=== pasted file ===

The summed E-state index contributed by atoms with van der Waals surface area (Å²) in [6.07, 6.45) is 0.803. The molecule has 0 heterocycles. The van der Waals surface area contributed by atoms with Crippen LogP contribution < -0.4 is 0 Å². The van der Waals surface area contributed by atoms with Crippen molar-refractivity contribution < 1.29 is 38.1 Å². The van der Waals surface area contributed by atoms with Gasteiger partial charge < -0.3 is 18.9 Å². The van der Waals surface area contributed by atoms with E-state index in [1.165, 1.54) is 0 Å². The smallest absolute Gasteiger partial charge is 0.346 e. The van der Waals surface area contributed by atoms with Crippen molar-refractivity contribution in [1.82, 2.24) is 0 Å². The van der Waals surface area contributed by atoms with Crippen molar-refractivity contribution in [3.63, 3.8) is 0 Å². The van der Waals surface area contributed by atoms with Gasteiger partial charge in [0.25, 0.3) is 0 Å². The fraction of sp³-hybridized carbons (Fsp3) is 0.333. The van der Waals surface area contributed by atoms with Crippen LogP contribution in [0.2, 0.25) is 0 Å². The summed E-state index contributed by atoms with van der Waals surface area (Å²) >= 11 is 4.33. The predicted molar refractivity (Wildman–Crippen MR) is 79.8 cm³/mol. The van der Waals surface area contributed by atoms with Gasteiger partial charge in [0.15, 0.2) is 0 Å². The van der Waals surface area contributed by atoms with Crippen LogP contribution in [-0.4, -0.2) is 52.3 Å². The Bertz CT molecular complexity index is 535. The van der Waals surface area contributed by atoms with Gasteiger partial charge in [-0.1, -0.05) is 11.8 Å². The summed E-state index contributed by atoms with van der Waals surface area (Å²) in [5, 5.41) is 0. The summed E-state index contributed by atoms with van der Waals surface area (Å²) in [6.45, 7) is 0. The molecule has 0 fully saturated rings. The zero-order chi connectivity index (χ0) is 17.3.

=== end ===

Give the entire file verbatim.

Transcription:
The summed E-state index contributed by atoms with van der Waals surface area (Å²) in [6.07, 6.45) is 0.803. The molecule has 0 heterocycles. The van der Waals surface area contributed by atoms with Crippen LogP contribution < -0.4 is 0 Å². The van der Waals surface area contributed by atoms with Crippen molar-refractivity contribution < 1.29 is 38.1 Å². The van der Waals surface area contributed by atoms with Gasteiger partial charge < -0.3 is 18.9 Å². The van der Waals surface area contributed by atoms with E-state index in [1.165, 1.54) is 0 Å². The smallest absolute Gasteiger partial charge is 0.346 e. The van der Waals surface area contributed by atoms with Crippen molar-refractivity contribution in [1.82, 2.24) is 0 Å². The van der Waals surface area contributed by atoms with Crippen molar-refractivity contribution in [3.63, 3.8) is 0 Å². The van der Waals surface area contributed by atoms with Gasteiger partial charge in [0.25, 0.3) is 0 Å². The fraction of sp³-hybridized carbons (Fsp3) is 0.333. The van der Waals surface area contributed by atoms with Crippen LogP contribution in [0.2, 0.25) is 0 Å². The summed E-state index contributed by atoms with van der Waals surface area (Å²) >= 11 is 4.33. The predicted molar refractivity (Wildman–Crippen MR) is 79.8 cm³/mol. The van der Waals surface area contributed by atoms with Gasteiger partial charge in [0.15, 0.2) is 0 Å². The van der Waals surface area contributed by atoms with Crippen LogP contribution in [-0.4, -0.2) is 52.3 Å². The Bertz CT molecular complexity index is 535. The van der Waals surface area contributed by atoms with Gasteiger partial charge in [-0.1, -0.05) is 11.8 Å². The summed E-state index contributed by atoms with van der Waals surface area (Å²) in [5, 5.41) is 0. The summed E-state index contributed by atoms with van der Waals surface area (Å²) in [6.45, 7) is 0. The molecule has 0 fully saturated rings. The zero-order chi connectivity index (χ0) is 17.3.